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Remembered Today:

Identifying Unknown Officer


Neil Mackenzie
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At Tyne Cot last Sunday with Clive Harris he pointed out to me the grave of an 'Unknown Officer of the Queens Own Oxfordshire Hussars (known at the time as 'Queer Objects on Horseback'). A check by Clive on 'Officers Died in the Great War' later that evening showed only ten officer fatalities from this unit so I decided to look a bit further.

The Oxfordshire County Council website actually gives 11 officers, 9 of whom have a known grave or who are commemorated well away from the Salient:-

Captain G Bonham-Carter, kia 15/5/15, Vlamertinghe Military Cemetery

2/Lt WHL Vernon, attached to 6 Bn Ox and Bucks, kia 7/10/16, Thiepval Memorial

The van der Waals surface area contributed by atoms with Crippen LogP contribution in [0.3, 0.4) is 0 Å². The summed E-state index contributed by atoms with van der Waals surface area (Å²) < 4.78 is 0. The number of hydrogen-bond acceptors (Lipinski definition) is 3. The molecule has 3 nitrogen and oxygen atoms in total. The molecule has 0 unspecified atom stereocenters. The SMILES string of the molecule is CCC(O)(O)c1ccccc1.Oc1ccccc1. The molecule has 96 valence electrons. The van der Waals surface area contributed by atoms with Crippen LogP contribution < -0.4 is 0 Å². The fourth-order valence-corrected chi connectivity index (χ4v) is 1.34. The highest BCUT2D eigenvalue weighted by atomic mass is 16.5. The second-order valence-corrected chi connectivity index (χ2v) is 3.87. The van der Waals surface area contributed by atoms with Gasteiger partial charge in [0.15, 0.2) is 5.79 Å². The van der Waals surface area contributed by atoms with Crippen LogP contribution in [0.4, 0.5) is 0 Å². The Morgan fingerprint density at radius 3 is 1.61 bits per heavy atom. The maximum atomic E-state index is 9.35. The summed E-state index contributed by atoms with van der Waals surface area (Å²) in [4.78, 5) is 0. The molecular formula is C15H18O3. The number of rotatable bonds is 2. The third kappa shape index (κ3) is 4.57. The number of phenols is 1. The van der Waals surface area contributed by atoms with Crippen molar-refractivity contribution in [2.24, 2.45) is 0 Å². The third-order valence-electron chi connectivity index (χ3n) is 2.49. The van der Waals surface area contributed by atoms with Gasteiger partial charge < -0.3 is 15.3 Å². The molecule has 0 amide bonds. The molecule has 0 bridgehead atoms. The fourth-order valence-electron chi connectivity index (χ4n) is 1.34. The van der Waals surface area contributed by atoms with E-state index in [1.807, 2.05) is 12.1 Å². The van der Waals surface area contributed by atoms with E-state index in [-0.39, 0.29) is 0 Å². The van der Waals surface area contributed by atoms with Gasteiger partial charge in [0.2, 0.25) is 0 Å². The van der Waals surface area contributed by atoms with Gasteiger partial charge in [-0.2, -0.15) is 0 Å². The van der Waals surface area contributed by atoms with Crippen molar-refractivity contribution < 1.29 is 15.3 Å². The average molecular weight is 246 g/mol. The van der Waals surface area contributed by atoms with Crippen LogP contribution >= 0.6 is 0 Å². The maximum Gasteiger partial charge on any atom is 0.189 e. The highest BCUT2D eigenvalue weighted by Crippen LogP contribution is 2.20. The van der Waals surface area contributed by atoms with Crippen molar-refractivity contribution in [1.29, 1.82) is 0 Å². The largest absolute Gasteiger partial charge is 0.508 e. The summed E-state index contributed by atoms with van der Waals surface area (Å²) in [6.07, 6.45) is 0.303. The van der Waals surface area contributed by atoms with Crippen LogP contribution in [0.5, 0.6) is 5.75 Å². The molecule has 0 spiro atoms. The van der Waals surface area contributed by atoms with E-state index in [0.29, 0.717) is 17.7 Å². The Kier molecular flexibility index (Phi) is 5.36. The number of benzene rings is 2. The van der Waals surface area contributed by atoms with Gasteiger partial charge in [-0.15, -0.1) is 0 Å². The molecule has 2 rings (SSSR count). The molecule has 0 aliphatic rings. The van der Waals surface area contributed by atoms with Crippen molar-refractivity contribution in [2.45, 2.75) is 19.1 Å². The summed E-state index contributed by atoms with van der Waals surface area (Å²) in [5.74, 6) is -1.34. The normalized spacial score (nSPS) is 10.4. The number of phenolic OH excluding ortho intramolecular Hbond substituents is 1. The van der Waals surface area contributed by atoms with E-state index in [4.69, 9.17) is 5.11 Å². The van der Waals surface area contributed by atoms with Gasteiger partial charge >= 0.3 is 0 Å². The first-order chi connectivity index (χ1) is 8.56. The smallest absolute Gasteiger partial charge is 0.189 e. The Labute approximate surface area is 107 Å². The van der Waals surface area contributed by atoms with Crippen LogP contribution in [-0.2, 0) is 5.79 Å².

Lt-Col JW Scott, CO 8 Bn Somerset LI, kia 23/4/17, Cabaret-Rouge British Cemetery Souchez

Major VF Fleming (father of Ian Fleming), kia 20/5/17, Templeux-le-Guerard British Cemetery

Lt FSJ Silvertop, kia 20/5/17, Templeux-le-Guerard British Cemetery

2/Lt JAP Whinney, kia 22/6/17, Unicorn Cemetery Vend’huile

Lt AJL O'Beirne, attached 57 Squadron RFC, kia 28/7/17, Coxyde Military Cemetery

Lt JP Higgs, attached Machine Gun Corps, kia 14/4/18, Namps-au-Val British Cemetery

Captain H Fane, kia 11/8/18, Mezieres Communal Cemetery

This leaves 2 men:-

Captain BCB Molloy, kia 1/11/14, Ypres-Menin Gate

2/Lt HEC Biederman, attached 57 Squadron RFC, kia 10/8/17, Arras Flying Services Memorial

Information provided by CWGC (Roy Hemington) indicates that this body was located at trench map reference 28.D.19.b.60.10 and moved to its current location at Tyne Cot in September 1919. This puts the original location of the body to the east of Iberian Farm - which is north of Frezenberg and Beck House in the northern part of the Ypres Salient.

BCB Molloy

Captain Molloy was the first fatality suffered by the QOOH in the war being killed in action on 1 November 1914. The war diary (WO95/1137) for that day states:-